I couldn’t wait to get home and start working on my creation. I googled Captain America, looked at the picture and concluded that this was a hopeless endeavor. Then, in spite of myself, I grabbed some old t-shirts, a bottle of fabric glue and pulled out my painting supplies. I spent the next three hours recreating the Captain America ensemble I’d downloaded from the internet.
For those of you who don’t know Eli, let’s just say he can be hard to please. If 99% of his day goes well, he’s the kid who focuses on the 1% that didn’t. So as I worked I couldn’t help but wonder how he might react to my home-made outfit. I imagined multiple scenarios, kind of like my own version of Borges “Garden of Forking Paths.” In one, Eli sat weeping as he gazed upon my makeshift costume. In another, my happy little boy stood toe to toe with a cadre of 5th grade bullies taunting him that he looked nothing like Captain America. My final parallel universe shot two decades into the future. I envisioned Eli, in therapy, as a grown man, feeling overwhelming remorse for rejecting his mother’s costume and consequently her love so many Halloweens ago. There was no version of reality that could have predicted Eli’s actual response.
It took me a moment to realize that someone was watching me. I looked up and saw Eli standing in the archway of my office staring at my creation. “Whoa, mom,” he sputtered. “That is the coolest Captain America costume EVER! I love it! Thank you so much for
working so hard on it.” The genuine delight and appreciation in his eyes filled me with so much joy I could hardly contain myself. I told myself to act cool, to not appear too needy. “Oh…I’m glad you like it,” I replied trying to sound indifferent. “Just threw it together for ya.”
He wore the costume all day at school and couldn’t wait to hit the streets for trick or treating in the evening. On the way home from school he told me over and over again how much he loved it. This was a massive victory on my front. But just as I began to celebrate my success he piped up from the back seat, “Mom, there’s just one thing I need to tell you about the costume.” I felt the full weight of disappointment descend as the wind slowly seeped from my sails. “Yeah?” I tentatively acknowledged, “What is it?” “You’re gonna need to reglue a couple of the stripes on my t-shirt,” he smiled. “Cause I am definitely wearing this costume next year!”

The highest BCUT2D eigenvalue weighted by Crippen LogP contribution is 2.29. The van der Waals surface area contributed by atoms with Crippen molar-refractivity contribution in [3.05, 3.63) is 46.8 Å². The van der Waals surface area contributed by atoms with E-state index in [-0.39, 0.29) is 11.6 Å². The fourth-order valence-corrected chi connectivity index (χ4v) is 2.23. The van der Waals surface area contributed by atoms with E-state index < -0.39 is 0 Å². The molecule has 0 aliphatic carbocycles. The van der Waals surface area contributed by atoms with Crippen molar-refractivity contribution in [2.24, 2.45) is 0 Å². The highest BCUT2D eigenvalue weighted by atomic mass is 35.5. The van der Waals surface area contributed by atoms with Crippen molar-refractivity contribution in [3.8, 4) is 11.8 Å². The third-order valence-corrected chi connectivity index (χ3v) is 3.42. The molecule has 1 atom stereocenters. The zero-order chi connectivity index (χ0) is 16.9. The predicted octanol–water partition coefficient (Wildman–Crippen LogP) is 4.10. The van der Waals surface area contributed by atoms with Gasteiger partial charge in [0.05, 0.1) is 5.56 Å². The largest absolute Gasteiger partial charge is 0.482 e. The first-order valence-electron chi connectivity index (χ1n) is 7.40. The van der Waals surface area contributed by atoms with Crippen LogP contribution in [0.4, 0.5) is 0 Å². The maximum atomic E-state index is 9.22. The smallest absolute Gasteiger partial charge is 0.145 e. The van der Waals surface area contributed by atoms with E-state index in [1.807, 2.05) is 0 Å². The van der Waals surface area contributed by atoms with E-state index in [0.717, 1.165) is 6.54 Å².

I’m fairly used to rejection. As an actor, writer and artist, rejection has kind of become part of my daily diet. But I learned early on that getting roles was more the exception than the rule and that even the most successful writers wade through piles of rejection letters before anyone deems them publishable. As sensitive a soul as I am, I can take most rejections in stride. But there is a limit, and I discovered it today.
This weekend I did my first art fair. It’s a funky fair in Cave Creek called “The Big Heap.” This show is different from any other art show I’ve ever been to in town. It’s a lot of repurposed art, architectural salvage and vintage creations. It’s also a lot of junk. There’s not nearly as much finished art as I expected. Patrons are bargain hunting for rusty mixers from 1962 not foraging for quirky objets d’art. Needless to say, my clever collection of whimsical wares was not drawing in crowds. After a day and a half of continuous disregard I was more than a little disheartened.